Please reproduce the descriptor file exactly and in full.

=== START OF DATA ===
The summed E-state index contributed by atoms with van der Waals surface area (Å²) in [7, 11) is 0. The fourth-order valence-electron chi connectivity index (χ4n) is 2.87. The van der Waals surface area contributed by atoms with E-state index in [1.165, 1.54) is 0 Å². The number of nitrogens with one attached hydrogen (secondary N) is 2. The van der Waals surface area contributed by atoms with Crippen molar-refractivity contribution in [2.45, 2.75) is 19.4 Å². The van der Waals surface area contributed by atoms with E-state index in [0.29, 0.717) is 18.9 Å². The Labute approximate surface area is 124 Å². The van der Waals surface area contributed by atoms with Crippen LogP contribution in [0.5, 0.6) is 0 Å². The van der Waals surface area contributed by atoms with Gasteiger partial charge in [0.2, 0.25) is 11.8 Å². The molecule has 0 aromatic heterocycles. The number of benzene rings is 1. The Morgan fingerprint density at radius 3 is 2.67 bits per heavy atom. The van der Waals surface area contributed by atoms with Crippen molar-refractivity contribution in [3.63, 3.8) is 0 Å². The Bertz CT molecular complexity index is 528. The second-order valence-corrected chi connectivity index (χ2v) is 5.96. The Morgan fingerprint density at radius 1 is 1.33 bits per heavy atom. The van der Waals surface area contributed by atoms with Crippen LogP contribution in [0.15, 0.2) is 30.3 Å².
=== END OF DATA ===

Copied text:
The summed E-state index contributed by atoms with van der Waals surface area (Å²) in [7, 11) is 0. The fourth-order valence-electron chi connectivity index (χ4n) is 2.87. The van der Waals surface area contributed by atoms with E-state index in [1.165, 1.54) is 0 Å². The number of nitrogens with one attached hydrogen (secondary N) is 2. The van der Waals surface area contributed by atoms with Crippen molar-refractivity contribution in [2.45, 2.75) is 19.4 Å². The van der Waals surface area contributed by atoms with E-state index in [0.29, 0.717) is 18.9 Å². The Labute approximate surface area is 124 Å². The van der Waals surface area contributed by atoms with Crippen LogP contribution in [0.5, 0.6) is 0 Å². The van der Waals surface area contributed by atoms with Gasteiger partial charge in [0.2, 0.25) is 11.8 Å². The molecule has 0 aromatic heterocycles. The number of benzene rings is 1. The Morgan fingerprint density at radius 3 is 2.67 bits per heavy atom. The van der Waals surface area contributed by atoms with Crippen molar-refractivity contribution in [3.63, 3.8) is 0 Å². The Bertz CT molecular complexity index is 528. The second-order valence-corrected chi connectivity index (χ2v) is 5.96. The Morgan fingerprint density at radius 1 is 1.33 bits per heavy atom. The van der Waals surface area contributed by atoms with Crippen LogP contribution in [0.15, 0.2) is 30.3 Å².